The police chief in a St. Louis suburb where a police officer fatally shot an unarmed black teenager said he's holding off on publicly identifying the officer because of death threats.
STEUBENVILLE, Ohio (AP) — A former Ohio high school football player found guilty of raping a 16-year-old girl after an alcohol-fueled party two years ago returned to the field Tuesday with his old team.
GOLETA, Calif. (AP) — Four people and a dog were found stabbed to death in a Southern California home, and authorities said the sole suspect was in custody Tuesday.
GRANTS PASS, Ore. (AP) — Lightning has started dozens of new wildfires in the Northwest, forcing incident commanders to juggle crews and equipment Tuesday as a new round of storms approached.
PORTLAND, Ore. (AP) — A bitter and occasionally violent two-year labor dispute at Northwest grain terminals ended with a tentative deal reached in the middle of the night.
(Reuters) - The investigation into the death of a race car driver in an incident involving NASCAR driver Tony Stewart at a New York race track over the weekend will last at least another two weeks, authorities said Tuesday. Stewart, 43, bumped cars with Kevin Ward Jr. during a sprint car race last Saturday at Canandaigua Motorsports Park in upstate New York. With the yellow caution flag out and Stewart continuing to race, Ward got out of his car and, while in the middle of the track, pointed at the three-time NASCAR champion.
ANNAPOLIS, Md. (AP) — A federal judge on Tuesday upheld a Maryland ban on 45 assault weapons and a limit on gun magazines to 10 rounds, two key parts of a sweeping gun-control law that were challenged shortly before the law went into effect last year.
WASHINGTON (AP) — The Education Department said Tuesday that it was awarding $28.4 million in grants to 40 states, Washington, D.C., and the Virgin Islands to reduce the cost of advanced placement exams for low-income students.
By Courtney Sherwood PORTLAND Ore. (Reuters) - If you have somewhere to put it, local officials in Portland, Oregon, are offering a decrepit 1,100-foot-long (335-meter-long)steel bridge at a knock-down price. The Sellwood Bridge comes with a paved road, sidewalks and railings, but none of the support beams that currently hold it aloft above the Willamette River, according to a for-sale notice that will run in newspapers on Wednesday. Mike Pullen, spokesman for Multnomah County, said potential buyers will be asked to prove that they have somewhere to keep the bridge, funds to move it, as well as a plan to relocate it without its lead paint contaminating the environment. Construction crews moved the Sellwood Bridge 60 feet (18 meters) last year to make way for a replacement that is slated to be complete in early 2016.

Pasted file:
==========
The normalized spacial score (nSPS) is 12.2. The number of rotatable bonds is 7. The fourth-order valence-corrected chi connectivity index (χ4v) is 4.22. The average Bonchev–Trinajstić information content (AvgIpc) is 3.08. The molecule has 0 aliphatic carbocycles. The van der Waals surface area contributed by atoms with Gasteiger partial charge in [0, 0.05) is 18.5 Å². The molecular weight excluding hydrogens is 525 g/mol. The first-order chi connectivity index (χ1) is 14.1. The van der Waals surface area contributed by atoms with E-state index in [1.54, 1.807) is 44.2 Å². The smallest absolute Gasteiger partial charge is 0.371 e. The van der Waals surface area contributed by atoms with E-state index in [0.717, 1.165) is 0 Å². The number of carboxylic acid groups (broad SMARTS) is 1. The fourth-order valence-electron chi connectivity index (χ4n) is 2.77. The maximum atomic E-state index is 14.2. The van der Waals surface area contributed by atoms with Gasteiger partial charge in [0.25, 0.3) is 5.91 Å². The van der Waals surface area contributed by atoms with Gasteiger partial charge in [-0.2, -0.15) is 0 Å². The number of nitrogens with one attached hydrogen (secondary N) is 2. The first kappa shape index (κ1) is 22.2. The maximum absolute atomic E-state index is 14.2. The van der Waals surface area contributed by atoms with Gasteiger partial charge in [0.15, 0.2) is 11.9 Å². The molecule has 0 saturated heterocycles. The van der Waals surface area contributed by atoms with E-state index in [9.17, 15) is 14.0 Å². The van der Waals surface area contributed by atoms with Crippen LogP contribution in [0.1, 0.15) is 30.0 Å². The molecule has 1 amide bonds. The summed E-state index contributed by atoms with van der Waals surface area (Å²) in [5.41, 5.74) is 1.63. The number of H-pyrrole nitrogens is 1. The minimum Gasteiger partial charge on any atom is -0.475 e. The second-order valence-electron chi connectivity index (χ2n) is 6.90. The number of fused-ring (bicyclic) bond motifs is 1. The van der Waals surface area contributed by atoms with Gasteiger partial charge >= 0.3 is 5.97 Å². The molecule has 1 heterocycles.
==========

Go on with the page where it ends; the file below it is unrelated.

By Zachary Fagenson MIAMI (Reuters) - A Miami federal jury began deliberations on Tuesday to decide the fate of a Miami-area mayor accused of accepting thousands of dollars from FBI agents during an undercover sting operation. Former Miami Lakes Mayor Michael Pizzi, 51, was arrested last August and pleaded not guilty to one count of conspiracy to commit extortion and four counts of attempted extortion. In closing statements on Tuesday, prosecutors attempted to paint Pizzi as a corrupt politician who took envelopes of cash in backroom deals in exchange for awarding city contracts to FBI agents posing as representatives of a Chicago consulting firm. Federal prosecutors charged that Pizzi accepted $750 in campaign contributions and three cash payments of $1,000 to $3,000 each from early 2012 to mid-2013 for his support.
BOSTON (AP) — A teenager accused of raping and killing his math teacher on high school grounds lost his bid Tuesday to be tried as a minor.
ATLANTIC CITY, N.J. (AP) — Rescuers have come to the aid of a large leatherback turtle entangled in fishing gear off the southern New Jersey coast.